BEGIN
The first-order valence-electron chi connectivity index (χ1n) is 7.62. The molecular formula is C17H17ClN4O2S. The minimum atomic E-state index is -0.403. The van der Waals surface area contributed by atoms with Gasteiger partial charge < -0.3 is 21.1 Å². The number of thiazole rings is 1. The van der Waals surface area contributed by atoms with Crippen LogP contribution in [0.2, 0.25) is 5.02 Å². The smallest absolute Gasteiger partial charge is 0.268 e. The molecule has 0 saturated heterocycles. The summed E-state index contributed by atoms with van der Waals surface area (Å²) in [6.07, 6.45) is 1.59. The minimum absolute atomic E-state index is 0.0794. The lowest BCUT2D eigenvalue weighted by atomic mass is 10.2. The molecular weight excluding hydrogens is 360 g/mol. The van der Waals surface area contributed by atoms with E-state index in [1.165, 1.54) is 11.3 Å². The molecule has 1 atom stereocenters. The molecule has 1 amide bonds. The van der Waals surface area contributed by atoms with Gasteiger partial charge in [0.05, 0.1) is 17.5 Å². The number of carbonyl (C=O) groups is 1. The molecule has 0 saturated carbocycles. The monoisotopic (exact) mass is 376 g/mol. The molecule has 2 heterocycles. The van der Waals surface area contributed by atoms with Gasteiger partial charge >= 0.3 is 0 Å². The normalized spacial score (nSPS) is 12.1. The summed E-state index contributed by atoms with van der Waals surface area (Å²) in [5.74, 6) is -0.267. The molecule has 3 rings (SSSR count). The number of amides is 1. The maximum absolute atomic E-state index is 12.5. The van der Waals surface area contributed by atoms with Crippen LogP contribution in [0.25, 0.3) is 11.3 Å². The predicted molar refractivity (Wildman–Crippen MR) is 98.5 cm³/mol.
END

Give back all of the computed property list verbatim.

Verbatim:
The first-order valence-electron chi connectivity index (χ1n) is 7.62. The molecular formula is C17H17ClN4O2S. The minimum atomic E-state index is -0.403. The van der Waals surface area contributed by atoms with Gasteiger partial charge < -0.3 is 21.1 Å². The number of thiazole rings is 1. The van der Waals surface area contributed by atoms with Crippen LogP contribution in [0.2, 0.25) is 5.02 Å². The smallest absolute Gasteiger partial charge is 0.268 e. The molecule has 0 saturated heterocycles. The summed E-state index contributed by atoms with van der Waals surface area (Å²) in [6.07, 6.45) is 1.59. The minimum absolute atomic E-state index is 0.0794. The lowest BCUT2D eigenvalue weighted by atomic mass is 10.2. The molecular weight excluding hydrogens is 360 g/mol. The van der Waals surface area contributed by atoms with E-state index in [1.165, 1.54) is 11.3 Å². The molecule has 1 atom stereocenters. The molecule has 1 amide bonds. The van der Waals surface area contributed by atoms with Gasteiger partial charge in [0.05, 0.1) is 17.5 Å². The number of carbonyl (C=O) groups is 1. The molecule has 0 saturated carbocycles. The monoisotopic (exact) mass is 376 g/mol. The molecule has 2 heterocycles. The van der Waals surface area contributed by atoms with Gasteiger partial charge >= 0.3 is 0 Å². The normalized spacial score (nSPS) is 12.1. The summed E-state index contributed by atoms with van der Waals surface area (Å²) in [5.74, 6) is -0.267. The molecule has 3 rings (SSSR count). The number of amides is 1. The maximum absolute atomic E-state index is 12.5. The van der Waals surface area contributed by atoms with Crippen LogP contribution in [0.25, 0.3) is 11.3 Å². The predicted molar refractivity (Wildman–Crippen MR) is 98.5 cm³/mol.